There’s been another twist in the Breckenridge troll drama.
Thomas Dambo, the Danish artist behind Breckenridge’s popular wooden troll Isak Heartstone, posted on Instagram Friday that town council offered him the chance to rebuild the public art piece somewhere else after it was taken down Thursday.
“The city took him gently apart, and once the snow melts, I will be back to rebuild him in a new location,” he wrote.
In the post, Dambo said the town offered two new locations: Illinois Creek behind the Stephen C. West Ice Arena and along the River Trail near Breckenridge Recreation Center.
Breckenridge spokeswoman Haley Littleton said both areas were ideal given their proximity to downtown, access to parking and beautiful surroundings that fit the piece. Littleton said details were still being worked out, so she was unable to answer at the time when the piece would be rebuilt and how much the town will pay Dambo to do so. Dambo was originally given a $40,000 commission for the piece.
Although town council voted to tear Isak down after neighbors complained, she said workers de-installed the piece in a way that would salvage as much as possible so Isak could be relocated.
This latest development was first reported by Summit Daily, which has been following the troll’s progress since the drama began.
Isak was built for Breckenridge’s summer arts festival. The troll is one of 40 trolls made from recycled wood around the world. He sat about a mile up the Wellington Trail and quickly became wildly popular, which sparked tensions with neighbors.
Nearby homeowners took concerns about illegal parking, littering and a loss of privacy, among other things, to the town council. The structure was initially intended to stay up for as long as it weathered the elements, which was expected to be roughly three years.
Dambo reacted to the council’s decision to take down Isak by putting a plea on social media to save the troll, asking for the chance to relocate him to a new home.
View this post on Instagram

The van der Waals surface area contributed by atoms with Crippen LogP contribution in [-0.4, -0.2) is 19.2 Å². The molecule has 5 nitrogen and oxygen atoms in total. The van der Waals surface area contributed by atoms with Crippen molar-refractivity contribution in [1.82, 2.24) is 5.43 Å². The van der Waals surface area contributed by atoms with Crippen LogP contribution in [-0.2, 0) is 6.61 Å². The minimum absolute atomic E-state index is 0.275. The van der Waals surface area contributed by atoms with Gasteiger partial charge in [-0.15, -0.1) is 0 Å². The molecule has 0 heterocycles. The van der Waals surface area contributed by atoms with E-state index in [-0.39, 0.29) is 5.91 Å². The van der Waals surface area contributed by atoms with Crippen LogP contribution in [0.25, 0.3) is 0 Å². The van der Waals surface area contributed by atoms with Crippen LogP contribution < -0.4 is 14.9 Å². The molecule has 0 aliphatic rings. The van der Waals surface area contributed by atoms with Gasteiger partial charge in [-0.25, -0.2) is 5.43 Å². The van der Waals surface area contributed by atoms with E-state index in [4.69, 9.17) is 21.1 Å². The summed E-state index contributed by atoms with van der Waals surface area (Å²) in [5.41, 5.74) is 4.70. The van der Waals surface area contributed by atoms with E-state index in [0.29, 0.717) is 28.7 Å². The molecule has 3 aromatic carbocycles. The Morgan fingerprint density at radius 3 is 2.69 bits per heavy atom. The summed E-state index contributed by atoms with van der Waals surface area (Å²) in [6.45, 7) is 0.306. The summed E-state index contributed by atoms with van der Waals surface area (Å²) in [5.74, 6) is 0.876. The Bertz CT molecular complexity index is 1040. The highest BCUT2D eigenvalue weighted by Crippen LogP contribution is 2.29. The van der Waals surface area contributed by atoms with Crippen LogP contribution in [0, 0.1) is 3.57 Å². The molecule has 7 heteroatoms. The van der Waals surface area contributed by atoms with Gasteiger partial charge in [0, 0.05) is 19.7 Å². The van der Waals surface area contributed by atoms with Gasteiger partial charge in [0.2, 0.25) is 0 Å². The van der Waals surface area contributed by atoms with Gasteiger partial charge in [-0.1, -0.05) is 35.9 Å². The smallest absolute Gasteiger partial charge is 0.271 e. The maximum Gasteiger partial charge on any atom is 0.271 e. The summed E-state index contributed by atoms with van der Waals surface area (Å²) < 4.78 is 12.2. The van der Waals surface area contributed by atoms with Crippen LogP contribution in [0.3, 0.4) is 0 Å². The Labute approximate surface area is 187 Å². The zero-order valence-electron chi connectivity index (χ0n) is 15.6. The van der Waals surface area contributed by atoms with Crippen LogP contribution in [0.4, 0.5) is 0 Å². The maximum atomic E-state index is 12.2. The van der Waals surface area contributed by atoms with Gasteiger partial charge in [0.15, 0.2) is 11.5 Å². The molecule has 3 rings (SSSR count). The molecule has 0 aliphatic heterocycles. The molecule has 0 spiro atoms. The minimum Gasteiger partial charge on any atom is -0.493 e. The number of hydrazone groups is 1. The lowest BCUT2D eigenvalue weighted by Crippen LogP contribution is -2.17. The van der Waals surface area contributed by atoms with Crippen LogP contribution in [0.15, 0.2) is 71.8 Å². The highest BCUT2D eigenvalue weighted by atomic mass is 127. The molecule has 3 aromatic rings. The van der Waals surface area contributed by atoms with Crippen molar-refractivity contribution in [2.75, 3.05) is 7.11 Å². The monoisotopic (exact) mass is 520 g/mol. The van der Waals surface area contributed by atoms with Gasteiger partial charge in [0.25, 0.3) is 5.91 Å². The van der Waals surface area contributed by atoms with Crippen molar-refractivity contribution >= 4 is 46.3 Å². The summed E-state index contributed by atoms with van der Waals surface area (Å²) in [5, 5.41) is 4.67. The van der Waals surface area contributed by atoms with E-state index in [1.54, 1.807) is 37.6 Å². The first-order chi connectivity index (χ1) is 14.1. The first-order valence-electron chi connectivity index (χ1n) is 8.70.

HELP ME SAVE ISAK ❤ HEARTSTONE! Yesterday Breckenridge voted to break down my new sculpture Isak Hearthstone. Several media outlets have asked for my opinion – so here goes. Isak Hearthstone is part of a series that now counts 40 recycled trolls, that sit in nature all around the world. I make these sculptures out of local scrap wood, with the help of local volunteers. To show the world how much potential and beauty lays hidden in our trash. Isak got his name after 3 local girls came and gave me a heart shaped rock, that we together built into his chest – and thus his name came to be. Isak Heartstone sits on hiking trail in the out skirts beautifull ski and hiking town Breckenridge. I made it 3 month ago and since then it has become so popular that it has created problems, problems the city council finds so severe – they now have voted to break Isak Hearthstone down. The problem is to my understanding, that some people park in a near by residential area, and it has upset a small group of local citizens because of the extra cars on the streets. I have been told that a local bus last year in one day brought 3 people to the local bus stop – this year on the same date the bus brought 3000, so many they renamed the bus the “Troll Trolley” on Instagram there are more than 500 uploads with the hashtag #Isakheartstone. I love to see all these people and photos, last week a guy even dressed up as Isak for Halloween. I think its incredible that a pile of scrap wood can create so many feelings, experiences and emotions and I think it teaches us how important it is to recycle and not just discard the materials and products we use. But because of this I also think it would be a disaster if all the time, love and effort put in to building this giant friendly troll would go to waste – so if you all could please help me find a new home for Isak Hearthstone by sharing/taggin/commenting one this post it would mean a lot. Lastly I want to state that 1. I don’t think its jolly happy days that the sculpture is to be taken down after only 3 months, like some medias quoted me and 2. the integral structure of the sculpture is built to withstand 3 years in the local weather.